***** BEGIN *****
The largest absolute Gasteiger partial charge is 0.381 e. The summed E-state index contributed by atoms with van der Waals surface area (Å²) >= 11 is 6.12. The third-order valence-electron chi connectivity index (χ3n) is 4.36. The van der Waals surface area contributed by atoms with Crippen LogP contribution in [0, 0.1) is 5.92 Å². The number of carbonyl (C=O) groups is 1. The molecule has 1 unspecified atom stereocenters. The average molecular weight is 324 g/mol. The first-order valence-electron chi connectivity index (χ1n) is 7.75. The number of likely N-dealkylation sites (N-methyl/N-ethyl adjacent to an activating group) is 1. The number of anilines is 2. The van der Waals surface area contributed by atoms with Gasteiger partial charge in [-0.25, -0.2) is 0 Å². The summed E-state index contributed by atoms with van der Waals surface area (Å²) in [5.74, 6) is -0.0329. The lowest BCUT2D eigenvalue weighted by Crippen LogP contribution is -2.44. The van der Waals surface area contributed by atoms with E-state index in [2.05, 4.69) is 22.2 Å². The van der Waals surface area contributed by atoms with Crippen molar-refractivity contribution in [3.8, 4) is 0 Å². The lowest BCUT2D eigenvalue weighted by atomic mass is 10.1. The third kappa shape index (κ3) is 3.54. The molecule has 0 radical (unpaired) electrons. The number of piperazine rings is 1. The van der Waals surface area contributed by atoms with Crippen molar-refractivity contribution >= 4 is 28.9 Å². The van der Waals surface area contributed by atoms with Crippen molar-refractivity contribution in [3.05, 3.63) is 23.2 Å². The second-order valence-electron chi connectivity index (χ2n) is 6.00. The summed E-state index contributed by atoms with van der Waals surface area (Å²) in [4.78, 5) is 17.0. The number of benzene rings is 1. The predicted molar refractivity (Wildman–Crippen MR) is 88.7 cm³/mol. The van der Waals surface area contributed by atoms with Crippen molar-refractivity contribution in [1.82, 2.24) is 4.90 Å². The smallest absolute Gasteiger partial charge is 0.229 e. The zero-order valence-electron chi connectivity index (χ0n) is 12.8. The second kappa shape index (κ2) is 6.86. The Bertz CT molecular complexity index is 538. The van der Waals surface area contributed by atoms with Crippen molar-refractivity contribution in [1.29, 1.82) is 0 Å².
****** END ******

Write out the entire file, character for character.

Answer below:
The largest absolute Gasteiger partial charge is 0.381 e. The summed E-state index contributed by atoms with van der Waals surface area (Å²) >= 11 is 6.12. The third-order valence-electron chi connectivity index (χ3n) is 4.36. The van der Waals surface area contributed by atoms with Crippen LogP contribution in [0, 0.1) is 5.92 Å². The number of carbonyl (C=O) groups is 1. The molecule has 1 unspecified atom stereocenters. The average molecular weight is 324 g/mol. The first-order valence-electron chi connectivity index (χ1n) is 7.75. The number of likely N-dealkylation sites (N-methyl/N-ethyl adjacent to an activating group) is 1. The number of anilines is 2. The van der Waals surface area contributed by atoms with Gasteiger partial charge in [-0.25, -0.2) is 0 Å². The summed E-state index contributed by atoms with van der Waals surface area (Å²) in [5.74, 6) is -0.0329. The lowest BCUT2D eigenvalue weighted by Crippen LogP contribution is -2.44. The van der Waals surface area contributed by atoms with E-state index in [2.05, 4.69) is 22.2 Å². The van der Waals surface area contributed by atoms with Crippen molar-refractivity contribution in [3.8, 4) is 0 Å². The lowest BCUT2D eigenvalue weighted by atomic mass is 10.1. The third kappa shape index (κ3) is 3.54. The molecule has 0 radical (unpaired) electrons. The number of piperazine rings is 1. The van der Waals surface area contributed by atoms with Crippen molar-refractivity contribution >= 4 is 28.9 Å². The van der Waals surface area contributed by atoms with Crippen molar-refractivity contribution in [3.05, 3.63) is 23.2 Å². The second-order valence-electron chi connectivity index (χ2n) is 6.00. The summed E-state index contributed by atoms with van der Waals surface area (Å²) in [4.78, 5) is 17.0. The number of benzene rings is 1. The predicted molar refractivity (Wildman–Crippen MR) is 88.7 cm³/mol. The van der Waals surface area contributed by atoms with Crippen molar-refractivity contribution in [1.82, 2.24) is 4.90 Å². The smallest absolute Gasteiger partial charge is 0.229 e. The zero-order valence-electron chi connectivity index (χ0n) is 12.8. The second kappa shape index (κ2) is 6.86. The Bertz CT molecular complexity index is 538. The van der Waals surface area contributed by atoms with Crippen molar-refractivity contribution in [1.29, 1.82) is 0 Å².